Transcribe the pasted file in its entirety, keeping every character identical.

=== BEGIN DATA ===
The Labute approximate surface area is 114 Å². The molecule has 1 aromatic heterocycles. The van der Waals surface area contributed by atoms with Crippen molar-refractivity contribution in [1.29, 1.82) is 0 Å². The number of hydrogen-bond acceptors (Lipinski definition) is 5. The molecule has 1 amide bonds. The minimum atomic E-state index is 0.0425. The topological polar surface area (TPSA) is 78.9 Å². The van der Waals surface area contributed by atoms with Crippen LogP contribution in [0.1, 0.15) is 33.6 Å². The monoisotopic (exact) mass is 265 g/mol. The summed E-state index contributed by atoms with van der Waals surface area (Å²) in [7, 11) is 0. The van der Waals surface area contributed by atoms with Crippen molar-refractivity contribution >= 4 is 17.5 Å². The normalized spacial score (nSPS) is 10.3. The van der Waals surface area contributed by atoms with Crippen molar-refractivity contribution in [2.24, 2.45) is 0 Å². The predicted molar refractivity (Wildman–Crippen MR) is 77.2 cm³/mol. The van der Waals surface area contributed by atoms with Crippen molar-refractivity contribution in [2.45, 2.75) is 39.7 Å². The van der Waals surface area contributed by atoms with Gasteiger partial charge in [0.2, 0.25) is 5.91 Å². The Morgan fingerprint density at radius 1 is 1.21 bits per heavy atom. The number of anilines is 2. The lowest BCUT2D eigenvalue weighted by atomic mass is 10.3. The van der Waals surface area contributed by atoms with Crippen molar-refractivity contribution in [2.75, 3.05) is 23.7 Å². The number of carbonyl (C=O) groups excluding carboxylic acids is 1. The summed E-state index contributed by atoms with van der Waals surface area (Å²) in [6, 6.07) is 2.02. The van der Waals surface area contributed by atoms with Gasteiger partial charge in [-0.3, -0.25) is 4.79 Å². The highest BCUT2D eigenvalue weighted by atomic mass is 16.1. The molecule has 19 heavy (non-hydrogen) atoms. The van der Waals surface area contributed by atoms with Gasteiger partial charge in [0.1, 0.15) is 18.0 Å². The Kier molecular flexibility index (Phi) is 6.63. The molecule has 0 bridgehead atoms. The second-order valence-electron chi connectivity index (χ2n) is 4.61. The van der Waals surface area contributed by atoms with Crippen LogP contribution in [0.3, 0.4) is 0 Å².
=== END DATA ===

The Labute approximate surface area is 114 Å². The molecule has 1 aromatic heterocycles. The van der Waals surface area contributed by atoms with Crippen molar-refractivity contribution in [1.29, 1.82) is 0 Å². The number of hydrogen-bond acceptors (Lipinski definition) is 5. The molecule has 1 amide bonds. The minimum atomic E-state index is 0.0425. The topological polar surface area (TPSA) is 78.9 Å². The van der Waals surface area contributed by atoms with Crippen LogP contribution in [0.1, 0.15) is 33.6 Å². The monoisotopic (exact) mass is 265 g/mol. The summed E-state index contributed by atoms with van der Waals surface area (Å²) in [7, 11) is 0. The van der Waals surface area contributed by atoms with Crippen molar-refractivity contribution >= 4 is 17.5 Å². The normalized spacial score (nSPS) is 10.3. The van der Waals surface area contributed by atoms with Crippen molar-refractivity contribution in [2.24, 2.45) is 0 Å². The predicted molar refractivity (Wildman–Crippen MR) is 77.2 cm³/mol. The van der Waals surface area contributed by atoms with Crippen molar-refractivity contribution in [2.45, 2.75) is 39.7 Å². The van der Waals surface area contributed by atoms with Gasteiger partial charge in [0.2, 0.25) is 5.91 Å². The Morgan fingerprint density at radius 1 is 1.21 bits per heavy atom. The number of anilines is 2. The lowest BCUT2D eigenvalue weighted by atomic mass is 10.3. The van der Waals surface area contributed by atoms with Crippen molar-refractivity contribution in [2.75, 3.05) is 23.7 Å². The number of carbonyl (C=O) groups excluding carboxylic acids is 1. The summed E-state index contributed by atoms with van der Waals surface area (Å²) in [6, 6.07) is 2.02. The van der Waals surface area contributed by atoms with Gasteiger partial charge in [-0.3, -0.25) is 4.79 Å². The highest BCUT2D eigenvalue weighted by atomic mass is 16.1. The molecule has 19 heavy (non-hydrogen) atoms. The van der Waals surface area contributed by atoms with Gasteiger partial charge in [0.1, 0.15) is 18.0 Å². The Kier molecular flexibility index (Phi) is 6.63. The molecule has 0 bridgehead atoms. The second-order valence-electron chi connectivity index (χ2n) is 4.61. The van der Waals surface area contributed by atoms with Crippen LogP contribution in [0.3, 0.4) is 0 Å².